The family had a short Universal-based vacation this past December, 2013, and had the opportunity to attend Mickey’s Very Merry Christmas Party (MVMCP) at the Magic Kingdom. At that time, Jeanette feels that the crowds and the inability to utilize FP+ had a negative effect on their experience at the Magic Kingdom, resulting in multiple meltdowns for her two special-needs children. This made her quite apprehensive about their upcoming Walt Disney World vacation. We discussed planning for the August vacation, particularly the use of the new FastPass Plus reservation system and the DAS, Disability Access Service Card, system.

Jeanette was pleasantly surprised at the ease with which she was able to obtain the Disability Access Service Card for her two children. A DAS card for each child gives the family of seven the ability to split up and continue to provide accommodation to their special-needs kids (or, to allow Jeanette the ability to return to the resort with one or more children if they have become overwhelmed and need a break.) She had made a point of contacting Disney’s Disabilities Relations Department and listening to the Special Mouse podcast in advance of her trip in order to familiarize herself with the Disability Access Service Card program.

We discussed Jeanette’s impression of their resort, Disney’s Old Key West, including the spaciousness of the accommodations and the quality of the resort and internal bus system.

The recurring theme of the trip report is that, despite the most attentive of planning, the family had a positive and enjoyable experience primarily because the parents adopted the attitude of flexibility and “going with the flow.”

Bree & Brian Jr. chatting with Elsa

Bree & Brian Jr. chatting with Elsa

Thanks, Jeanette, for sharing your trip and your lovely family with us!

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This episode is sponsored by Amy at Up and Up Travel, specializing in helping families with Special Needs and Disabilities plan and create lasting magical memories , and by Scooter Vacationsthe only Orlando scooter rental company to provide concise weight ratings to ensure a 12-15 hour theme park ride time at Walt Disney World, Universal Orlando or Sea World.

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You can connect with Jeanette on Facebook HERE.

Join our awesome PRIVATE Facebook group by posting a request HERE. This is a friendly, safe place for listeners of the podcast to connect and share their thoughts on Disney travel with special needs and disabilities.

Thanks for listening!

~Kathy

 

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Pirates, Autism and Mickey’s Not So Scary Halloween Party

When my family had to choose our Disney-themed costumes for Mickey’s Not-So-Scary Halloween Party in 2009, we took our cues from my then-twelve-year-old son, Billy, who has Autism.  At first, he flatly refused to wear any costume. I’m quite sure that the only reason I was able to sweet-talk him into it was because we were going to Walt Disney World!

So, after weeks of getting “No!” “No!” “No!” as a response to “What do you want to be for Halloween?” he abruptly changed his mind. “Pirate!” he said. “I will be a pirate!”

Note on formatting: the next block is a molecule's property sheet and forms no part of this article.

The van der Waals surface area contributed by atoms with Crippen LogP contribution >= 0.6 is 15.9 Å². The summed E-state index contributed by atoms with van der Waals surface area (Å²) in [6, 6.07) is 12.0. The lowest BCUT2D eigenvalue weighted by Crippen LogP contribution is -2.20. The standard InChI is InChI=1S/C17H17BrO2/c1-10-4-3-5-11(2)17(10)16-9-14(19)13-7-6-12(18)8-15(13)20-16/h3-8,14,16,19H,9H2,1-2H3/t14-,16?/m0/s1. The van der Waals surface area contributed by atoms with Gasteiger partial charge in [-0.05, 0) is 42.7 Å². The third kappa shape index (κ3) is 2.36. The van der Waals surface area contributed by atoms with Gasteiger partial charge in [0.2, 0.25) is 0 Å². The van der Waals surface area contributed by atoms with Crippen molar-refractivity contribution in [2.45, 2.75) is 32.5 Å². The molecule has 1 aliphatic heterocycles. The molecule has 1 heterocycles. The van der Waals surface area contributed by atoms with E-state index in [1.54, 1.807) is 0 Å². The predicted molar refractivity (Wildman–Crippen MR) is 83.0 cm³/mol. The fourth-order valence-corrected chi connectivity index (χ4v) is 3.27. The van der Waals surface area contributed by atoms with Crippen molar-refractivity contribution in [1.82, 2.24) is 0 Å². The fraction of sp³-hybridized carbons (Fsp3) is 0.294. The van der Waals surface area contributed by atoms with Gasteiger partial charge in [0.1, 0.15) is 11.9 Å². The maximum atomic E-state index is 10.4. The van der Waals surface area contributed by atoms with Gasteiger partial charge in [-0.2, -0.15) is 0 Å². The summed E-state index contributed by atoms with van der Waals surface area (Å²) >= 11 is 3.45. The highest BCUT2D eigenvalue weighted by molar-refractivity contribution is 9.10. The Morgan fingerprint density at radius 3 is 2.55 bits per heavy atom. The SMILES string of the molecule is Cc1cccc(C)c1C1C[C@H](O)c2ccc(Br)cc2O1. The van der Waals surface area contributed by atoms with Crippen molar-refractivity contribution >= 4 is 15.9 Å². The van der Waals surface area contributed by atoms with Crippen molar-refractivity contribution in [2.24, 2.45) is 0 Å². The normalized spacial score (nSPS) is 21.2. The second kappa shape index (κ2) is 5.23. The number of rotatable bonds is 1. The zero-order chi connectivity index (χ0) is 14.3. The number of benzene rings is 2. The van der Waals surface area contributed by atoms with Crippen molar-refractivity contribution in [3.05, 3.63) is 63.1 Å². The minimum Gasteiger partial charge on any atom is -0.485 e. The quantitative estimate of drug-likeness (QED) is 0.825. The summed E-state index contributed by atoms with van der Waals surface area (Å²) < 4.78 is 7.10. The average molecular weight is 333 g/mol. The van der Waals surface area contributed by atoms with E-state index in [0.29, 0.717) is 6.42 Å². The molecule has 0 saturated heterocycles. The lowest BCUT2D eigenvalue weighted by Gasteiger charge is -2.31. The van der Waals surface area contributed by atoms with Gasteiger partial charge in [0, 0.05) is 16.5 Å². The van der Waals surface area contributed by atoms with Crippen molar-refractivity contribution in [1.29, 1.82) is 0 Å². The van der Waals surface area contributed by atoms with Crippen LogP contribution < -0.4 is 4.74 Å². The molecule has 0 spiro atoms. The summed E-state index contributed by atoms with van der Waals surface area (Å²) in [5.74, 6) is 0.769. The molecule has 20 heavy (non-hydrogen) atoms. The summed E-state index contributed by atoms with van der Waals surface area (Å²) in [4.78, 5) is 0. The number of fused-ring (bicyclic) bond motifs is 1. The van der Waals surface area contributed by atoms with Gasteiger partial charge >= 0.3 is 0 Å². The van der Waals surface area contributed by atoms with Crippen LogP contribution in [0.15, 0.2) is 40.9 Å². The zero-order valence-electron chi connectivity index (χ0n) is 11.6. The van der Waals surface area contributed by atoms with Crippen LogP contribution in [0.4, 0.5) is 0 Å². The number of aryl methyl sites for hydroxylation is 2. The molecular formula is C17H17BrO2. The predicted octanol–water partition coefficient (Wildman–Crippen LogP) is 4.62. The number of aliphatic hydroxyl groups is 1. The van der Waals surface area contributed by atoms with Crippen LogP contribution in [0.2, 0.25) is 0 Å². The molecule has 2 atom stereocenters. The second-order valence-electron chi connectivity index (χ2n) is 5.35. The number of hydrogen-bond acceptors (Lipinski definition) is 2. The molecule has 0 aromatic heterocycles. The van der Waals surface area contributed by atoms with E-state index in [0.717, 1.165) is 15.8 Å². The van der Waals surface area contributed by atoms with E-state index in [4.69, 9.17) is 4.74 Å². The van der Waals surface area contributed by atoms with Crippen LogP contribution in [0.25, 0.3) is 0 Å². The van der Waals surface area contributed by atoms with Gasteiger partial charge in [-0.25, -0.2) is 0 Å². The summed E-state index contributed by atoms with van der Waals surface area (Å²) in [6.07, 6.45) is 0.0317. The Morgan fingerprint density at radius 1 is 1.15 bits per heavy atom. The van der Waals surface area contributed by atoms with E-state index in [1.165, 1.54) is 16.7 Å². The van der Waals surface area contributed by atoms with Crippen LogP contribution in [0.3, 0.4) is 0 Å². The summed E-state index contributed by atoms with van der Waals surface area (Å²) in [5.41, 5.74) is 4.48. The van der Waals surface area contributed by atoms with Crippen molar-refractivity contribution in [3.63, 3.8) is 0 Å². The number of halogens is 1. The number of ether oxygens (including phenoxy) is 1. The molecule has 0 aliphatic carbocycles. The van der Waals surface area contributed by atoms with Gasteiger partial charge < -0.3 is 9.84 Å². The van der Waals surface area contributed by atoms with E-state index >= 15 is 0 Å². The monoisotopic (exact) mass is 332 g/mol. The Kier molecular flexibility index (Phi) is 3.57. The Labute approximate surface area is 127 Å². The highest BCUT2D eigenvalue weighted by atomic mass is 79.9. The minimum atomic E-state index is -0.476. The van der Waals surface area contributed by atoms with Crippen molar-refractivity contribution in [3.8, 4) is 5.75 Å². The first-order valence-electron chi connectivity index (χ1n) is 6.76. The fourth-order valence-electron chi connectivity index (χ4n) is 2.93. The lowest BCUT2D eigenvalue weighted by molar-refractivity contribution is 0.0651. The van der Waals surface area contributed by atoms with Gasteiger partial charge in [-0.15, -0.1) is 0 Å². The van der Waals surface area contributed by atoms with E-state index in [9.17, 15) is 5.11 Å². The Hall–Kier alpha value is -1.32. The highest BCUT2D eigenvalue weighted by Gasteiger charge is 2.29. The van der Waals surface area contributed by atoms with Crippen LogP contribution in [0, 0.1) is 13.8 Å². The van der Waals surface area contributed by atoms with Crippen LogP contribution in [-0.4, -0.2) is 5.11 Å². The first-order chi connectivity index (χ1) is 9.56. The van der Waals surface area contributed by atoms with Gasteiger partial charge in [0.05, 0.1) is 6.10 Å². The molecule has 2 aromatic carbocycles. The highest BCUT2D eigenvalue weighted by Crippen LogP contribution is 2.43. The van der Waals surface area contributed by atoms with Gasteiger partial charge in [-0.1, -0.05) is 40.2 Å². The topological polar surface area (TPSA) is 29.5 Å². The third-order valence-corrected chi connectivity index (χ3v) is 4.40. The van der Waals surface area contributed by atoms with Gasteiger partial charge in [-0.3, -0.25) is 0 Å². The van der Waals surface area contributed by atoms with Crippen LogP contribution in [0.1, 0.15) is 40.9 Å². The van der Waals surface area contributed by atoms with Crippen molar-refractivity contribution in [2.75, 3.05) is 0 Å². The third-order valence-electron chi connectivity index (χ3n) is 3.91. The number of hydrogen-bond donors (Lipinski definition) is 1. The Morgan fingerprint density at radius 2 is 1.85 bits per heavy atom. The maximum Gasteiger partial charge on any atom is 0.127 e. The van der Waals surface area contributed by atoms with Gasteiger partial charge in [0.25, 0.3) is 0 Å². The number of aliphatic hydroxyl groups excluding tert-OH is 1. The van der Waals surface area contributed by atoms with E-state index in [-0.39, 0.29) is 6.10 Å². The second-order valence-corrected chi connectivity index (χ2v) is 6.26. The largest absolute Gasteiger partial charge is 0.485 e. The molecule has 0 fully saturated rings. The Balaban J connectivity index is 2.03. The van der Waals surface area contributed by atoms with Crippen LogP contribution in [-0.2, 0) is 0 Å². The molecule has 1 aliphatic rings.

“OK,” I said. “Billy will be a pirate.”

“And Mommy,” he declared. Okay…

“And Daddy,” he continued. “And Tricia and Catie!” (sister & cousin)

If Billy was going to dress like a pirate, we were ALL going to have to dress like pirates! Luckily, the rest of the family agreed to go along with the theme. (You end up doing quite a lot of this when living with Autism.)

As it turns out, dressing like a pirate is not that difficult to do and was an excellent choice for a group MNSSHP costume. It certainly helps that Disney has a long tradition of pirate adventure films:

For example, in 1950, Disney released Treasure Island, a live-action film adapted from Robert Louis Stevenson’s swashbuckling tale.

treasure_island

LongJohnSilverLong John Silver

 

In 2002, Disney created an animated science fiction version of this film called Treasure Planet.

Treasure-Planet

 

JohnSilverJohn Silver

Another well-known Disney pirate was Captain Hook, the villain in the animated classic Peter Pan (1953). The film was based on the play Peter Pan, or The Boy Who Wouldn’t Grow Up by J.M. Barrie.

PeterPan

 

CaptHookCaptain Hook

The franchise was modernized with Jake and the Never Land Pirates, a musical interactive animated children’s show, debuted on the Disney Junior channel in 2011.

IZZY, CUBBY, SKULLY, JAKE, PETER PANJake, Izzy, Cubby & Skully with Peter Pan

 

HookHook

(Have you ever noticed how may pirates have prostheses?!)

Of course, there are plenty of pirates in the Disney Parks:

POC_DLDisneyland

POC_WDWWalt Disney World

DL_POC

In 2003, the Pirates of the Caribbean attraction inspired a series of wildly successful live action films…

JackCaptain Jack Sparrow

Which, in turn, inspired changes in the attraction!

JohnnyJack

 There were plenty of fellow “pirates” at the party that night…

TiggerTigger wearing a pirate costume!

All in all, I think “Pirates” was the perfect themed costume choice!

MNSSHP_09Our “pirate” family!

I hope you have fun getting YOUR Halloween costumes together this year! Thanks for reading!

~ Kathy 

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Sailing to Greece with Autism on the Disney Cruise Line – 043